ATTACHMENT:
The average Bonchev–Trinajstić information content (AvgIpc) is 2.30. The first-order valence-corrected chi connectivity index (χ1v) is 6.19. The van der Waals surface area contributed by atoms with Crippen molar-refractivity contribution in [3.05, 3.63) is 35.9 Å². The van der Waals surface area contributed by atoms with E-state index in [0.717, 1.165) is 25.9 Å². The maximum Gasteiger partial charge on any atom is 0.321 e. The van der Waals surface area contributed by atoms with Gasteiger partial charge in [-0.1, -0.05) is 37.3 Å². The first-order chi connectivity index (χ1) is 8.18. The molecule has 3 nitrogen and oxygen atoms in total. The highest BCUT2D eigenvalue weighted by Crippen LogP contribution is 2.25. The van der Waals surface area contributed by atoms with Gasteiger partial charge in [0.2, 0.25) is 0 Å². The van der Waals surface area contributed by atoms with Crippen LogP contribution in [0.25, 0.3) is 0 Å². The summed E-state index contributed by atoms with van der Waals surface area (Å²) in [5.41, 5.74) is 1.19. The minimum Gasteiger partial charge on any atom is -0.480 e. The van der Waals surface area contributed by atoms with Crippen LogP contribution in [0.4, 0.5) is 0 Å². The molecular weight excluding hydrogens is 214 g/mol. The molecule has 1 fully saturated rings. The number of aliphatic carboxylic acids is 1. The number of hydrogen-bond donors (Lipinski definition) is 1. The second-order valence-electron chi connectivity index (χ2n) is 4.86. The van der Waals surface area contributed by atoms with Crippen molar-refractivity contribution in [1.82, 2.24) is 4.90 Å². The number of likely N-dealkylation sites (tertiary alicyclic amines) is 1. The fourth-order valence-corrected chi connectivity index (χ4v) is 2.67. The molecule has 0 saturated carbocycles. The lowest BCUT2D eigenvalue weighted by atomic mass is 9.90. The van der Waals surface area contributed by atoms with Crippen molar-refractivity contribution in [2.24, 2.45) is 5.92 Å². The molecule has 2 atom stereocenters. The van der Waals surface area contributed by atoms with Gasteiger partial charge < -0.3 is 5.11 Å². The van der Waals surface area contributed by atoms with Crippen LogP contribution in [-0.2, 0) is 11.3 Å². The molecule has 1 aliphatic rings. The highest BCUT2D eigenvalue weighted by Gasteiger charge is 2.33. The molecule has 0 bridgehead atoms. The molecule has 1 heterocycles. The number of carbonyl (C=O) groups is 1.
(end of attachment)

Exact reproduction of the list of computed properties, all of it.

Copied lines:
The average Bonchev–Trinajstić information content (AvgIpc) is 2.30. The first-order valence-corrected chi connectivity index (χ1v) is 6.19. The van der Waals surface area contributed by atoms with Crippen molar-refractivity contribution in [3.05, 3.63) is 35.9 Å². The van der Waals surface area contributed by atoms with E-state index in [0.717, 1.165) is 25.9 Å². The maximum Gasteiger partial charge on any atom is 0.321 e. The van der Waals surface area contributed by atoms with Gasteiger partial charge in [-0.1, -0.05) is 37.3 Å². The first-order chi connectivity index (χ1) is 8.18. The molecule has 3 nitrogen and oxygen atoms in total. The highest BCUT2D eigenvalue weighted by Crippen LogP contribution is 2.25. The van der Waals surface area contributed by atoms with Gasteiger partial charge in [0.2, 0.25) is 0 Å². The van der Waals surface area contributed by atoms with Crippen LogP contribution in [0.25, 0.3) is 0 Å². The summed E-state index contributed by atoms with van der Waals surface area (Å²) in [5.41, 5.74) is 1.19. The minimum Gasteiger partial charge on any atom is -0.480 e. The van der Waals surface area contributed by atoms with Crippen LogP contribution in [0.4, 0.5) is 0 Å². The molecular weight excluding hydrogens is 214 g/mol. The molecule has 1 fully saturated rings. The number of aliphatic carboxylic acids is 1. The number of hydrogen-bond donors (Lipinski definition) is 1. The second-order valence-electron chi connectivity index (χ2n) is 4.86. The van der Waals surface area contributed by atoms with Crippen molar-refractivity contribution in [1.82, 2.24) is 4.90 Å². The number of likely N-dealkylation sites (tertiary alicyclic amines) is 1. The fourth-order valence-corrected chi connectivity index (χ4v) is 2.67. The molecule has 0 saturated carbocycles. The lowest BCUT2D eigenvalue weighted by atomic mass is 9.90. The van der Waals surface area contributed by atoms with Crippen molar-refractivity contribution in [2.24, 2.45) is 5.92 Å². The molecule has 2 atom stereocenters. The van der Waals surface area contributed by atoms with Gasteiger partial charge < -0.3 is 5.11 Å². The van der Waals surface area contributed by atoms with Crippen LogP contribution in [-0.2, 0) is 11.3 Å². The molecule has 1 aliphatic rings. The highest BCUT2D eigenvalue weighted by Gasteiger charge is 2.33. The molecule has 0 bridgehead atoms. The molecule has 1 heterocycles. The number of carbonyl (C=O) groups is 1.